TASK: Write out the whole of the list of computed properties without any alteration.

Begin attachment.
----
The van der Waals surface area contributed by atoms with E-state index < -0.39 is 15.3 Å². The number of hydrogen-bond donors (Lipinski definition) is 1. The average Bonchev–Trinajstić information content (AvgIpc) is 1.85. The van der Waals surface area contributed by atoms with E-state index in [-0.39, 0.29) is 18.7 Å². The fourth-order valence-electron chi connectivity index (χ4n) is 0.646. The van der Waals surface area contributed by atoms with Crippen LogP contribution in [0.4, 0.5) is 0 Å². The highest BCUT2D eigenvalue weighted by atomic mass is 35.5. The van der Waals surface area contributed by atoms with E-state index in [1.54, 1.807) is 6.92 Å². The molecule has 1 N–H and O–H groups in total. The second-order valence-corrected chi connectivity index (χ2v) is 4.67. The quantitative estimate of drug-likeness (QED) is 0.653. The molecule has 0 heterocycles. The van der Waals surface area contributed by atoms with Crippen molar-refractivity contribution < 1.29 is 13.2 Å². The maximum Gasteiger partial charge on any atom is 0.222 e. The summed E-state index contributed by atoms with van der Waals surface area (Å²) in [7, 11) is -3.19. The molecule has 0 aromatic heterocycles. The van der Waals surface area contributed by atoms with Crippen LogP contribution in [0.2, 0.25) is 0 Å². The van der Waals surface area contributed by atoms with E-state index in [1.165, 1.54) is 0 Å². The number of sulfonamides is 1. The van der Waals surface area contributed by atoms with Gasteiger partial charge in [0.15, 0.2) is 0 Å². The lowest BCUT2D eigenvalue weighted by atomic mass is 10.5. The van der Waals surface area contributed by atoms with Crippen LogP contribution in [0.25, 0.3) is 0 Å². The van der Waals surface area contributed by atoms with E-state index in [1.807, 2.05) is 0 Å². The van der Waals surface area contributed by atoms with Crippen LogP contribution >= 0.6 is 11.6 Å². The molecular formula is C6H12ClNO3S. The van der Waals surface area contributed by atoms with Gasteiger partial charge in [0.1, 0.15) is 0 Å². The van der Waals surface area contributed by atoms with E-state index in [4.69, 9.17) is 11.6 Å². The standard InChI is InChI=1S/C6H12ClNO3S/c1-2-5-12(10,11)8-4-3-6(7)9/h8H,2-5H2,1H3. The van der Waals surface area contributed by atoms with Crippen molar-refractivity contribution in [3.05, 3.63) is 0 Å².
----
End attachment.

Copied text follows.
The van der Waals surface area contributed by atoms with E-state index < -0.39 is 15.3 Å². The number of hydrogen-bond donors (Lipinski definition) is 1. The average Bonchev–Trinajstić information content (AvgIpc) is 1.85. The van der Waals surface area contributed by atoms with E-state index in [-0.39, 0.29) is 18.7 Å². The fourth-order valence-electron chi connectivity index (χ4n) is 0.646. The van der Waals surface area contributed by atoms with Crippen LogP contribution in [0.4, 0.5) is 0 Å². The highest BCUT2D eigenvalue weighted by atomic mass is 35.5. The van der Waals surface area contributed by atoms with E-state index in [1.54, 1.807) is 6.92 Å². The molecule has 1 N–H and O–H groups in total. The second-order valence-corrected chi connectivity index (χ2v) is 4.67. The quantitative estimate of drug-likeness (QED) is 0.653. The molecule has 0 heterocycles. The van der Waals surface area contributed by atoms with Crippen molar-refractivity contribution < 1.29 is 13.2 Å². The maximum Gasteiger partial charge on any atom is 0.222 e. The summed E-state index contributed by atoms with van der Waals surface area (Å²) in [7, 11) is -3.19. The molecule has 0 aromatic heterocycles. The van der Waals surface area contributed by atoms with Crippen LogP contribution in [0.2, 0.25) is 0 Å². The van der Waals surface area contributed by atoms with E-state index in [1.165, 1.54) is 0 Å². The number of sulfonamides is 1. The van der Waals surface area contributed by atoms with Gasteiger partial charge in [0.15, 0.2) is 0 Å². The lowest BCUT2D eigenvalue weighted by atomic mass is 10.5. The van der Waals surface area contributed by atoms with Crippen LogP contribution in [0.25, 0.3) is 0 Å². The van der Waals surface area contributed by atoms with E-state index in [1.807, 2.05) is 0 Å². The van der Waals surface area contributed by atoms with Crippen LogP contribution >= 0.6 is 11.6 Å². The molecular formula is C6H12ClNO3S. The van der Waals surface area contributed by atoms with Gasteiger partial charge in [0.1, 0.15) is 0 Å². The van der Waals surface area contributed by atoms with E-state index in [4.69, 9.17) is 11.6 Å². The standard InChI is InChI=1S/C6H12ClNO3S/c1-2-5-12(10,11)8-4-3-6(7)9/h8H,2-5H2,1H3. The van der Waals surface area contributed by atoms with Crippen molar-refractivity contribution in [3.05, 3.63) is 0 Å².